Stress hyperglycemia ratio is associated with systemic inflammation and clinical outcomes in diabetic inpatients with pneumonia on admission

Link to article at PubMed

J Diabetes. 2023 May 5. doi: 10.1111/1753-0407.13398. Online ahead of print.


BACKGROUNDS: Stress hyperglycemia ratio (SHR) reflects the acute blood glucose change in response to acute illnesses or injuries, including pneumonia. We aimed to investigate the associations of SHR with systemic inflammation and clinical outcomes in diabetic inpatients with pneumonia on admission.

METHODS: A multicenter and retrospective study was conducted among diabetic inpatients with pneumonia on admission via electronic medical records from 2013 to 2019 in Ruijin Hospital, Shengjing Hospital, and China-Japan Friendship Hospital.

RESULTS: The study included 1631 diabetic inpatients with pneumonia on admission. Patients of the fourth quartile (Q4) of SHR on admission showed significantly elevated systemic inflammation compared with those of the first quartile (Q1), second quartile (Q2), or third quartile (Q3) of SHR, including more white blood cells (9.1 × 109 /L in Q4 vs 7.6 × 109 /L in Q1, 7.9 × 109 /L in Q2, and 8.0 × 109 /L in Q3, p < .001), higher neutrophil-to-lymphocyte ratio (7.0 in Q4 vs 3.6 in Q1, 3.8 in Q2, and 4.0 in Q3, p < .001), higher C-reactive protein (52.8 mg/L in Q4 vs 18.9 mg/L in Q1, p < .001; 52.8 mg/L in Q4 vs 28.6 mg/L in Q2, p = .002), higher procalcitonin (0.22 ng/mL in Q4 vs 0.10 ng/mL in Q1, 0.09 ng/mL in Q2, and 0.11 ng/mL in Q3, p < .001), and higher D-dimer (0.67 mg/L in Q4 vs 0.47 mg/L in Q1, 0.50 mg/L in Q2, and 0.47 mg/L in Q3, p < .001). Excluding patients with hypoglycemia on admission in the analyses, there were still distinct J-shaped associations between SHR and adverse clinical outcomes in patients with different severity of pneumonia, especially in those with CURB-65 score for pneumonia severity (Confusion, blood Urea nitrogen, Respiratory rate, Blood pressure) ≥ 2. In the multivariable regression model, predictive value for adverse clinical outcomes was higher when SHR was taken as a spline term than as quartiles in all patients (area under curve 0.831 vs 0.822, p = .040), and when SHR as a spline term instead of fasting blood glucose was included in patients with CURB-65 ≥ 2 (area under curve 0.755 vs 0.722, p = .027).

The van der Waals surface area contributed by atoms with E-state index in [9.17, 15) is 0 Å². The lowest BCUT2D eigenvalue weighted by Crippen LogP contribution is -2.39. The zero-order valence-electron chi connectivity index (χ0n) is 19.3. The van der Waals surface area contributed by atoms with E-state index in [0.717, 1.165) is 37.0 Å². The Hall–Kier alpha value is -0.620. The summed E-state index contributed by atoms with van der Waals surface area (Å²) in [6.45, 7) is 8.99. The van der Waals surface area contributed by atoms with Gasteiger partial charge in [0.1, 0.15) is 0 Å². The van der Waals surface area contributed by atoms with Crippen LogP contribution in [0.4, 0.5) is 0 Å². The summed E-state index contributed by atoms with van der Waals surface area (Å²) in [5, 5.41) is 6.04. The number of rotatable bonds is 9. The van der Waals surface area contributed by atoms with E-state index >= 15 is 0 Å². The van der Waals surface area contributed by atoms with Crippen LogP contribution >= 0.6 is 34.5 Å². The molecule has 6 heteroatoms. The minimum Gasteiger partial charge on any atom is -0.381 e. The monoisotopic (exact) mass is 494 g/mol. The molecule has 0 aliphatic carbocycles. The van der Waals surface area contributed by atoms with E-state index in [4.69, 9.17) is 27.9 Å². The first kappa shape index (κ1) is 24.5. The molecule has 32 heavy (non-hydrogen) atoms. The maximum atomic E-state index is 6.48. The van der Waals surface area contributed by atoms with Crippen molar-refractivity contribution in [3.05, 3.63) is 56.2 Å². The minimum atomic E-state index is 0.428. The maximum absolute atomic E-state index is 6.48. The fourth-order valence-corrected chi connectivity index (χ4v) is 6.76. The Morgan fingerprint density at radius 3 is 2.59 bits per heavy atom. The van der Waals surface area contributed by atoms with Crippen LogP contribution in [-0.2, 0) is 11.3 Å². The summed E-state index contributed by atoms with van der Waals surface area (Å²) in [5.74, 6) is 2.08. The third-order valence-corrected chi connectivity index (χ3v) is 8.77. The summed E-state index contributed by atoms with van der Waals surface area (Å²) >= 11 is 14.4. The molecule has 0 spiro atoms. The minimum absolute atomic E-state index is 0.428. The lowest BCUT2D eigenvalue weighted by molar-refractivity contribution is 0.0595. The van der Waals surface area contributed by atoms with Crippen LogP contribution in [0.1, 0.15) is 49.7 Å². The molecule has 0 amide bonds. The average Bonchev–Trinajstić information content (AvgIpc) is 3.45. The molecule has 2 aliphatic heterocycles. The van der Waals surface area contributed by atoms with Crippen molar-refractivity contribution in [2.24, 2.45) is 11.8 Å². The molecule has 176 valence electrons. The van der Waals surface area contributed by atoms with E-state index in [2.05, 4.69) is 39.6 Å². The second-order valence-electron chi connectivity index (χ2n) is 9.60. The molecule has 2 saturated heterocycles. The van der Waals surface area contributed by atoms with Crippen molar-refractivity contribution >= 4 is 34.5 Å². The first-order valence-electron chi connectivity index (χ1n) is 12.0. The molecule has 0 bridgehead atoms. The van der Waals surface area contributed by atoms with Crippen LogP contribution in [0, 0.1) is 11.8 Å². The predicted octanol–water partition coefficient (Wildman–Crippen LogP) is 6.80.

CONCLUSIONS: SHR was correlated with systematic inflammation and of J-shaped associations with adverse clinical outcomes in diabetic inpatients with pneumonia of different severity. The inclusion of SHR in the blood glucose management of diabetic inpatients may be beneficial, especially for the prevention of potential hypoglycemia or the recognition of relative glucose insufficiency in those with severe pneumonia or high hemoglobin A1C .

PMID:37144245 | DOI:10.1111/1753-0407.13398

Leave a Reply

Your email address will not be published. Required fields are marked *